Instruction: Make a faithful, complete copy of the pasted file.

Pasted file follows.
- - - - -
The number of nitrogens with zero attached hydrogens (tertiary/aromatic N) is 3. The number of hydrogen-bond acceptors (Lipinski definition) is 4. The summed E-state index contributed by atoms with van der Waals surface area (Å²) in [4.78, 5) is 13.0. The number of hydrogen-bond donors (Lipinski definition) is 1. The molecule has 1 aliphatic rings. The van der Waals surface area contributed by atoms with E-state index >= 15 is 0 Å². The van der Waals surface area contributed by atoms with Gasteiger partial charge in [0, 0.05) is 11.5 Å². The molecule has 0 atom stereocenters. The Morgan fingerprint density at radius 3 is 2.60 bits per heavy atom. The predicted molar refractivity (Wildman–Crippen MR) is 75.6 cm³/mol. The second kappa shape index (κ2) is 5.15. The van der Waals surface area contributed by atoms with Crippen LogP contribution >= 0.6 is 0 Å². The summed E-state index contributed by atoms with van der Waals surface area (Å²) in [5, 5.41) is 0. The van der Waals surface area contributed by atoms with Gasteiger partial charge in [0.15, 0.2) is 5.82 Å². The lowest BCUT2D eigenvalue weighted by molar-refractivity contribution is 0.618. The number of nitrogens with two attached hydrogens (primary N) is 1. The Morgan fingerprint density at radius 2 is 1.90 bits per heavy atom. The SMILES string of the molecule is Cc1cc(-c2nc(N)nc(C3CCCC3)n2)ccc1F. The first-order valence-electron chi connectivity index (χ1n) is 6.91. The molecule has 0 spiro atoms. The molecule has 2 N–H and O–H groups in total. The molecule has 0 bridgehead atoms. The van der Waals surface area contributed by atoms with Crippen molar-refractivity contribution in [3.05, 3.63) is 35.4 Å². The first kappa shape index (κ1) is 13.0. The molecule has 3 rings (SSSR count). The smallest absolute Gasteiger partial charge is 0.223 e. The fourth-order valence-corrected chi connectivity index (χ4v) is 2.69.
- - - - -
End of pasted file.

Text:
The number of nitrogens with zero attached hydrogens (tertiary/aromatic N) is 3. The number of hydrogen-bond acceptors (Lipinski definition) is 4. The summed E-state index contributed by atoms with van der Waals surface area (Å²) in [4.78, 5) is 13.0. The number of hydrogen-bond donors (Lipinski definition) is 1. The molecule has 1 aliphatic rings. The van der Waals surface area contributed by atoms with E-state index >= 15 is 0 Å². The van der Waals surface area contributed by atoms with Gasteiger partial charge in [0, 0.05) is 11.5 Å². The molecule has 0 atom stereocenters. The Morgan fingerprint density at radius 3 is 2.60 bits per heavy atom. The predicted molar refractivity (Wildman–Crippen MR) is 75.6 cm³/mol. The second kappa shape index (κ2) is 5.15. The van der Waals surface area contributed by atoms with Crippen LogP contribution >= 0.6 is 0 Å². The summed E-state index contributed by atoms with van der Waals surface area (Å²) in [5, 5.41) is 0. The van der Waals surface area contributed by atoms with Gasteiger partial charge in [0.15, 0.2) is 5.82 Å². The lowest BCUT2D eigenvalue weighted by molar-refractivity contribution is 0.618. The number of nitrogens with two attached hydrogens (primary N) is 1. The Morgan fingerprint density at radius 2 is 1.90 bits per heavy atom. The SMILES string of the molecule is Cc1cc(-c2nc(N)nc(C3CCCC3)n2)ccc1F. The first-order valence-electron chi connectivity index (χ1n) is 6.91. The molecule has 0 spiro atoms. The molecule has 2 N–H and O–H groups in total. The molecule has 0 bridgehead atoms. The van der Waals surface area contributed by atoms with Crippen molar-refractivity contribution in [3.05, 3.63) is 35.4 Å². The first kappa shape index (κ1) is 13.0. The molecule has 3 rings (SSSR count). The smallest absolute Gasteiger partial charge is 0.223 e. The fourth-order valence-corrected chi connectivity index (χ4v) is 2.69.